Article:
The marriage proposals arrive by mail now, filled with "stuff about my body, and how beautiful I am," says Dana Delany, 34. "That strikes me as funny because I've never thought of myself as beautiful. I have this round little Irish face and then this body that doesn't quite match."

Maybe not, but the pieces have certainly come together for the China Beach star. Her ABC series about the women of an Army hospital in Vietnam could have become just another doctor-nurse flirt fest when it arrived as a spring replacement in 1988. Thanks largely to Delany's portrayal of the tough, spiritually spent Colleen McMurphy, however, it has proved to be far more than a rewarmed M*A*S*H spiced with hot-lipped Houlihans. Forget the show's time-warp setting (1968); Delany has invaded the male preserve of prime-time drama with a charismatic feminism that has earned her an Emmy. "I get letters from young girls who are crazy about McMurphy," she says of her sensitive-but-take-no-guff character. "They see a woman can be like that, and I think that's great."

If China Beach has insured Delany's future, it has left her little of the present. Unread movie scripts sit under dust in her $950-a-month studio apartment on the ocean in Venice, Calif. Fourteen-hour days mean that her Pritikin-style meals ("no fats, no sugar, no salt") are now prepared by a caterer and stacked in her fridge; Norma Kamali dresses hang in her closet, awaiting infrequent calls to weekend duty. Though rumored to be dating China Beach producer John Sacret Young, 43, Delany insists that her social life is both minimal and noncommittal. "I thought I'd be married by now; I thought I'd have kids by now," she acknowledges. "You have these ideas in your head when you're younger, then reality comes and it's all a little bit different."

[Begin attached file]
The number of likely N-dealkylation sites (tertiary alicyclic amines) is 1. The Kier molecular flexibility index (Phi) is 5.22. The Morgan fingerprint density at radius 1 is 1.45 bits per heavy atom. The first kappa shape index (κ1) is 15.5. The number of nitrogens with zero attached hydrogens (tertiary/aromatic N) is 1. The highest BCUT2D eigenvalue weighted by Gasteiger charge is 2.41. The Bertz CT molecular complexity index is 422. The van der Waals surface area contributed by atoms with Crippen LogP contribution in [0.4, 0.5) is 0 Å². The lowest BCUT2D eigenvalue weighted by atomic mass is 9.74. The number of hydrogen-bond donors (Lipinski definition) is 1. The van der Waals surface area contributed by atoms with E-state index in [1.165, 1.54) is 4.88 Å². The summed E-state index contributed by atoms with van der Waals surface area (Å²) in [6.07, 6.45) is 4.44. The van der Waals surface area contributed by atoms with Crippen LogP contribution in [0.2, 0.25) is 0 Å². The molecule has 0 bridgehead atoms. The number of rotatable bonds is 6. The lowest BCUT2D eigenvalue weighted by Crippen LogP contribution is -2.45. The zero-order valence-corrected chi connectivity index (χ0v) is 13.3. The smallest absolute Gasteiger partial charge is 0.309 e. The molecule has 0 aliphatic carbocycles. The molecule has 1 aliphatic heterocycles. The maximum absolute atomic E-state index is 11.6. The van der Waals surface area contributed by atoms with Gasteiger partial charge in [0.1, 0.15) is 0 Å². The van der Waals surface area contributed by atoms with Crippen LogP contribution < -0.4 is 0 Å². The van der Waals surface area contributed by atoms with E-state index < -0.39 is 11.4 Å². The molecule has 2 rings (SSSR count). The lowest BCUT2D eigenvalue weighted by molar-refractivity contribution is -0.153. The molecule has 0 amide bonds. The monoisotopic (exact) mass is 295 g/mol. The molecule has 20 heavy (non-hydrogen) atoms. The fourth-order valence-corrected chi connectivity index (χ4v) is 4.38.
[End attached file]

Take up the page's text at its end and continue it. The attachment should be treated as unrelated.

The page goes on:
Not that the reality is bad. The middle of three children born to a New England family made rich by toilets (the Delany flush valve), she graduated with the first coed class ('74) at George Bush's preppie alma mater, Andover, and went to Ivyish Wesleyan in Connecticut before beginning her struggle to stardom. She progressed from soap commercials to soap operas (As the World Turns, Love of Life) and played Broadway before getting her small-screen break as a Bruce Willis love interest in an episode of Moonlighting. Now a dedicated California transplant, she has a homeopathic doctor, practices yoga daily, takes Shiatsu massages and drives to work in a 1987 Rabbit equipped with a phone.

Although Delany has supported abortion rights and a proposed memorial to women Vietnam vets, she steers clear of most political causes. "I'm not a spokesperson; I'm an actress," she says. True enough, but in China Beach she has also become for many the symbol of a new decade's promise. "Television has been a man's world, but I think that's changing," she says. "Women have changed, and TV's finally catching up."